Kyteler Inn is a popular spot for Hen Parties (Bachelorette in our words) and we were told to avoid it for dinner Saturday night. Instead, our hosts told us to go to the nearby village of Kells (population 100). We ate in a small enclosed area out back of the one pub in town. The owner was Barbecuing Steak, Chicken, and hamburgers. In this small town is a Priory. It’s not listed in any of the guide books and my first thought was to skip it. Wow!!! Am I ever glad we went. It was late in the evening and the sun was setting. It was magical. Founded in 1193, the Augustine Priory covers 3 acres and is one of the largest medival monuments in Ireland.
This might be a good time to tell you about how we ate in Ireland. All the B&Bs we stayed in offered us breakfast in the morning – usually served around 8 or 8:30 am. Breakfast started with juice, muesli, fresh fruit and yogurt. Then coffee was served along with a huge cooked breakfast. A “Full Irish” is a slice or two of black pudding which we always declined (we never had it put on our plates) along with sausage, bacon, broiled tomato, mushrooms, and an egg. Along with a large basket of toast and breads and jams. The take breakfast SERIOUSLY! We ate a “Full Irish” (minus the black pudding) a couple of times, but we generally asked for eggs and bacon. Their bacon is a lot like our country ham minus the salt. It was absolutely delicious! Needless to say, once we had eaten a breakfast like that, we were not hungry before 1 or 2 in the afternoons. Lunch in the pubs runs around 10 Euro per person (about $13). There are no fast food restaurants except in the big cities and NO DRIVE THROUGHS anywhere! It was refreshing! Meals are taken seriously and you are expected to stop what you are doing and enjoy a sit-down meal. We found it much more satisfying than our rush and eat and do other things at the same time. Instead of eating in pubs at lunch, we found local grocery stores and got bread and cheese and apples and ate in parks, on beaches, and occasionally in our car. It was really all we wanted after a heavy breakfast. Ireland has a large population of people with Celiac and there are numerous options for breads, crackers, cookies, and desserts all over Ireland so eating was never a problem for me. We ate dinner in a pub or restaurant every night. The average cost for 2 dinners and 2 pints would be around $45 – 50 US.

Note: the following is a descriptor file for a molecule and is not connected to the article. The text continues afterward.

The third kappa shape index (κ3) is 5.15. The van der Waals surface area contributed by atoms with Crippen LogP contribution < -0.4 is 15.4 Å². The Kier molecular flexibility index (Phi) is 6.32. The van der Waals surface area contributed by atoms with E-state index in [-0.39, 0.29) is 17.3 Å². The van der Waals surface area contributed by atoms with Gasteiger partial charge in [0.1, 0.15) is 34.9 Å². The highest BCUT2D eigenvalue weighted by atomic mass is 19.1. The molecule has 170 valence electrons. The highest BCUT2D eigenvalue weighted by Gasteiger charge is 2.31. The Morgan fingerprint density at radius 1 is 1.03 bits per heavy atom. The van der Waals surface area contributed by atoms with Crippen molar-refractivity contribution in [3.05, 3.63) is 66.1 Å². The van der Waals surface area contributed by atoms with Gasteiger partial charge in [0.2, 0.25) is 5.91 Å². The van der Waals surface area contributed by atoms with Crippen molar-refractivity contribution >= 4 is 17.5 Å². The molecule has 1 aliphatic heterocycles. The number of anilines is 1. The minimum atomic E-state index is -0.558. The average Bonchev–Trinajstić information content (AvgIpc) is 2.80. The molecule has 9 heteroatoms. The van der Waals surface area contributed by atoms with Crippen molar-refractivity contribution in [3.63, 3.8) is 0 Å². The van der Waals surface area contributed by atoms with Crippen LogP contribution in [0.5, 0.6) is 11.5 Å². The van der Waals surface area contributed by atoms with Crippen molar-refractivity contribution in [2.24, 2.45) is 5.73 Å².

So… after getting gas and eating a quick lunch in the car we drove on to Kenmare. Remember the skinny roads I was telling you about? Here’s an example:
Kenmare is a good launching point for entering the Ring of Kerry so we found a B&B and stayed the night. We asked for a pub that wasn’t touristy and would be a local place. Our host suggested Crowley’s. A one room pub with hard benches resembling church pews lined the walls where the locals were drinking a pint and joshing with one another. No food except for bags of crisps (potato chips) hanging on cardboard displays you could rip off.